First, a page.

It is the political season, a time for voters to be wary of candidates telling whoppers. Here's one: Presumptive Republican presidential nominee Mitt Romney now says he saved the auto industry and that the Obama administration followed his advice. This is the same candidate who wanted to let the auto companies slide into immediate bankruptcy and criticized the administration's bailout during the Republican primary. Romney is shifting toward a general election strategy, and voters should be alert for such revisionist history.
GM and Chrysler faced financial ruin in late 2008. The collapse of the companies would have set off a domino effect of more than 1 million lost jobs. Only an infusion of $82 billion in federal bailout money allowed GM, Chrysler and other auto-related entities the financial breathing room to retool their business models and negotiate a Chapter 11 reorganization. Today, GM and Chrysler are enjoying a resurgence. Workers are returning to the assembly lines. Better and more fuel-efficient vehicles are being produced. Chrysler has repaid nearly all of its $12 billion government loan, and GM has repaid roughly half of its $51 billion bailout. The crisis was averted, jobs were saved and Washington's loans are being repaid.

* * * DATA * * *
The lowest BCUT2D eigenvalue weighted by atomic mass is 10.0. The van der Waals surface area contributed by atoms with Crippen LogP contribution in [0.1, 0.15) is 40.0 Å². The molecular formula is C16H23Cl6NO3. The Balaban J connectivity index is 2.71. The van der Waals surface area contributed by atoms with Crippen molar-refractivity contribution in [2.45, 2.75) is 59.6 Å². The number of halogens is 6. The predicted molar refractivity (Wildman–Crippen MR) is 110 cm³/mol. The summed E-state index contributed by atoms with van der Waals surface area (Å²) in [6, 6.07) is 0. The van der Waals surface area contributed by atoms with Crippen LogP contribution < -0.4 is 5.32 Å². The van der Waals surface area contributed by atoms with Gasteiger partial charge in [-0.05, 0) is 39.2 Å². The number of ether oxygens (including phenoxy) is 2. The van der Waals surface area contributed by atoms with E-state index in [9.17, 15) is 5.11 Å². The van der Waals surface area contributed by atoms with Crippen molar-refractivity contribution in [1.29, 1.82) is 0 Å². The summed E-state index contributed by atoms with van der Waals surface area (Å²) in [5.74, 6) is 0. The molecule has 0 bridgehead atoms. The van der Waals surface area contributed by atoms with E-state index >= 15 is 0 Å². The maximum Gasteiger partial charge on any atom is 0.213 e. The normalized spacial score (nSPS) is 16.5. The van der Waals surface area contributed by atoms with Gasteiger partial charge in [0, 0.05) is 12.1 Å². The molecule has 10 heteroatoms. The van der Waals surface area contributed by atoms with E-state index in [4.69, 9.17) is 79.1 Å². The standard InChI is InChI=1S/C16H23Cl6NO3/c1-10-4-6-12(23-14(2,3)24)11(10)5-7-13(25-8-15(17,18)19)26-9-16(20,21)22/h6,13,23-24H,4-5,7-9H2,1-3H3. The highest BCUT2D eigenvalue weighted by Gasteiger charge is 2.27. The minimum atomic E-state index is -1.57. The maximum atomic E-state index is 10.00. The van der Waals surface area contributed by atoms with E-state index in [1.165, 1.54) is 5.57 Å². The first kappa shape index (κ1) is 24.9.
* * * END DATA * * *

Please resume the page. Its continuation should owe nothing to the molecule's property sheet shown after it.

Now Romney, who predicted in a 2008 New York Times column that the government bailout would lead to the demise of the auto industry, is claiming he should get credit for the revival of GM and Chrysler. Romney speciously insists that all the Obama administration did was heed his advice for the companies to go through a managed bankruptcy process. Will Romney take credit for the killing of Osama bin Laden, too?
Steve Rattner, a Wall Street executive who was the lead adviser on the Obama administration's auto task force, has noted that without the federal bailout monies no lender would help GM and Chrysler. Without the federal government in the lead, the companies would have died, jobs would have been lost and the recession would have been even worse.
It's common for candidates for president to adjust their message and their rhetoric as they move out of primary season and aim toward the general election. But they cannot rewrite history or run away from their own previous statements. Voters have longer memories than that.